How to Save Money for Your Next Trip

Most people never make the leap into extended travel because they don't think they can afford it. Here are some tips for saving money for your trip around the world.
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Most people never make the leap into extended travel because they don't think they can afford it. They envision needing tens of thousands of dollars to travel well -- a daunting number to save for most. I remember when I began saving for my first trip around the world. I got a rough estimate of how much money I thought I needed and thought, "Woah. How will I ever save that much?" If you also fall into that same category of thought, here are some tips for saving money for your trip around the world:

Eat In! Eating out is easily a big expense for almost everyone. Instead of having $10 lunches and $20 dinners, brown bag it to work and cook dinner at night. Even if you still go out once a week, a person can survive on groceries for around $60 per week. That's a lot less than eating out every meal. This is the biggest D'uh! Tip, and while it may be inconvenient to cook all the time, the truth is that if you really want to supercharge your savings, changing your eating habits is the best way to do it.

Cut the Coffee. Love your Starbucks? Well, Starbucks doesn't love you or your bank account. Your daily cup of coffee averages out to $150 per month ($5 for a coffee). That's enough money to travel around Southeast Asia for a week! If you drink more than one cup of coffee a day just think of quickly it all adds up. Give up coffee, switch to tea, or brew your own java. Coffee is the little thing that quietly drains your bank account without you ever noticing.

Drink Less. Alcohol is expensive. Heck, even on the road, the biggest money suck is usually a night out. It may not be appealing to spend nights inside and not out with your friends, but spending a hundred dollars or more a week will really add up. Try to cut down on your evenings out. Have friends over, see a movie, watch TV, create a travel blog, or read a book. It's not exciting but the goal is worth the sacrifice. And if you aren't a big "going out" person, you're already half way there!

Lose the Car. Cars cost a lot of money. If you can, get rid of yours. You 're probably spending hundreds of dollars each month on gas and insurance. That money can be used while abroad and it's not like you are going to need your car when you're backpacking India. Learn to love the bus, ride the subway, or walk. It might not be feasible to get rid of your car completely, but you can certainly cut down on the amount of driving that you do. Not having a car may be inconvenient or make your commute longer, but it will save you lots of money. Plus, walking is good exercise after all.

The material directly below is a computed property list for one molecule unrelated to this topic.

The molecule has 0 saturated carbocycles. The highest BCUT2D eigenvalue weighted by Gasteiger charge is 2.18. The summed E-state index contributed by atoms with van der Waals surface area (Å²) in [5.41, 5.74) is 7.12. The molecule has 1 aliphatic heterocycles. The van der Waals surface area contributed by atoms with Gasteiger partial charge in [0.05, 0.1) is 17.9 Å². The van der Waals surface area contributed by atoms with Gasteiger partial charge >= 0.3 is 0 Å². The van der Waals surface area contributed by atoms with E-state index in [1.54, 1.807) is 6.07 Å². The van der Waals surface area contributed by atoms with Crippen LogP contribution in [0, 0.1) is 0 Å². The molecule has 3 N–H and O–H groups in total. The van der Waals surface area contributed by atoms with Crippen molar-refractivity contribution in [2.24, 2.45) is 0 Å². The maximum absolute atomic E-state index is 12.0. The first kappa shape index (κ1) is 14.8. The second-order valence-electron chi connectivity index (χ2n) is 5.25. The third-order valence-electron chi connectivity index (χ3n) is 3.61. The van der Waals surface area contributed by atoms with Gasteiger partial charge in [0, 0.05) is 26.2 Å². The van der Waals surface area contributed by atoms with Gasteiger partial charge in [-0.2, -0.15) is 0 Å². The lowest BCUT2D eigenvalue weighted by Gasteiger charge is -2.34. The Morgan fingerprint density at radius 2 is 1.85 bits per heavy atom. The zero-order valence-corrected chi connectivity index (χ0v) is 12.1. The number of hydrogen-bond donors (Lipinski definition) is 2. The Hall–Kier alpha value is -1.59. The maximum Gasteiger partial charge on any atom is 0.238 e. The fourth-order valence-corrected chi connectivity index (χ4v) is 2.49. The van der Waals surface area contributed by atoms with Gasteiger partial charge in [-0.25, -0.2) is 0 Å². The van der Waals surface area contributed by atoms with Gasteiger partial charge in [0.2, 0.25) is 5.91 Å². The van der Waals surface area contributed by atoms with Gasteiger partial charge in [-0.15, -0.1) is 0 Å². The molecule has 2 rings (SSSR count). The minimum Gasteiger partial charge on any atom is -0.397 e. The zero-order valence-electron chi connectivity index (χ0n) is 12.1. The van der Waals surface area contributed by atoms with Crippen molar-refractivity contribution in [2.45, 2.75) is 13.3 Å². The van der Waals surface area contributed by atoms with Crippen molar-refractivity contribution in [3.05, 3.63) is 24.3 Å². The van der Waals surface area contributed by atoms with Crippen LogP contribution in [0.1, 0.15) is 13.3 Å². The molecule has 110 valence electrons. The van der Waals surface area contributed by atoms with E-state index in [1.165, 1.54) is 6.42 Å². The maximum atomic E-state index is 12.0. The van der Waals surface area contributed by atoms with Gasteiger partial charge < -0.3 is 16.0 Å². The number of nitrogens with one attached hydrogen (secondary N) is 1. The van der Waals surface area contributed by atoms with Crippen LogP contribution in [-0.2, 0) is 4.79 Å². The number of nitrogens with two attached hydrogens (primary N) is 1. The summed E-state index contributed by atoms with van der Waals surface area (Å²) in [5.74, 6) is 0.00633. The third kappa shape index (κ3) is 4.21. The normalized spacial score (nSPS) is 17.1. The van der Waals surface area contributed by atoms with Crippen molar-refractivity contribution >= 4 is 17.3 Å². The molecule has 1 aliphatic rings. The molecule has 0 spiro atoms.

Move Out! Get rid of that apartment or bring in some roommates. Lowering your housing costs will allow you to see huge gains in your savings. If you can, try to move in with mom and dad. Then you'll have no housing costs! It may kill your social life but, hey, a social life costs money anyways and you're trying to save. If moving in with the folks isn't an option, bring in a roommate instead. Turn your living room into a spare room and have a housemate! If you're spending hundreds per month on rent, cutting that in half or reducing it to zero will give you the biggest whole number jump in your bank account.

Switch Your Bank! This is more a tip for the road but it still helps. Get a bank account at Bank of America and use their ATM partners to avoid ATM fees when you travel. Get HSBC and use their worldwide ATMs and avoid fees. Get a Capital One account and never pay fees. Fees just drain money out of your bank account. Moreover, in Schwab Bank has no ATM fees at all. As you can see, there are many ways to avoid bank fees!

Get a New Credit Card. Get a travel credit card that gives you free money, free rooms, or free flights. It's less money you'll have to spend later on. Travel credit cards usually give you huge sign up bonuses and they provide easy ways to rack up frequent flier miles, which can give you free flights or get you into business class. I received over 100,000 miles last year from credit card bonuses.

Get a High Yield Savings Account. Now that your savings is going up, make it work for you. Don't leave it in a savings account where you get .5% a month. Even though interest rates are low, you can still get 2% with some accounts. Get an online money market and actually make some money. It won't be a lot but a little free money is better than no free money. For online banks, I like Emigrant Direct. Capital One and Discover bank also offer good rates.

Keep the Change. One thing that really helped me save money quickly when I was saving for my trip was putting my change aside. At the end of every day, I put my change into a giant container. By the end of the year, my change had accumulated into over $500 USD. That's a lot of change. I knew a friend who used to do it with dollar bills and had over $1,000. Everyday we "bleed" money. Stopping that bleeding can get us a lot of savings that we can use for travel.

While most of these tips might have you living like a hermit, the real way to save money is to not spend it. You'll want to have some excitement in your life while you're home, but the trick is to find the cheap alternative. Moreover, you should always make your money work for you. When I was home, I invested my savings, I used high interest savings accounts, cash back cards; whatever it took because every extra dollar was more money on the road. At the end of the day, the more you save, the longer you can be on the road.

Matthew Kepnes has been traveling around the world for the past 4.5 years. He runs the award winning budget travel site, Nomadic Matt's Travel Site. For more information, you can visit his Facebook page or sign up for his RSS feed.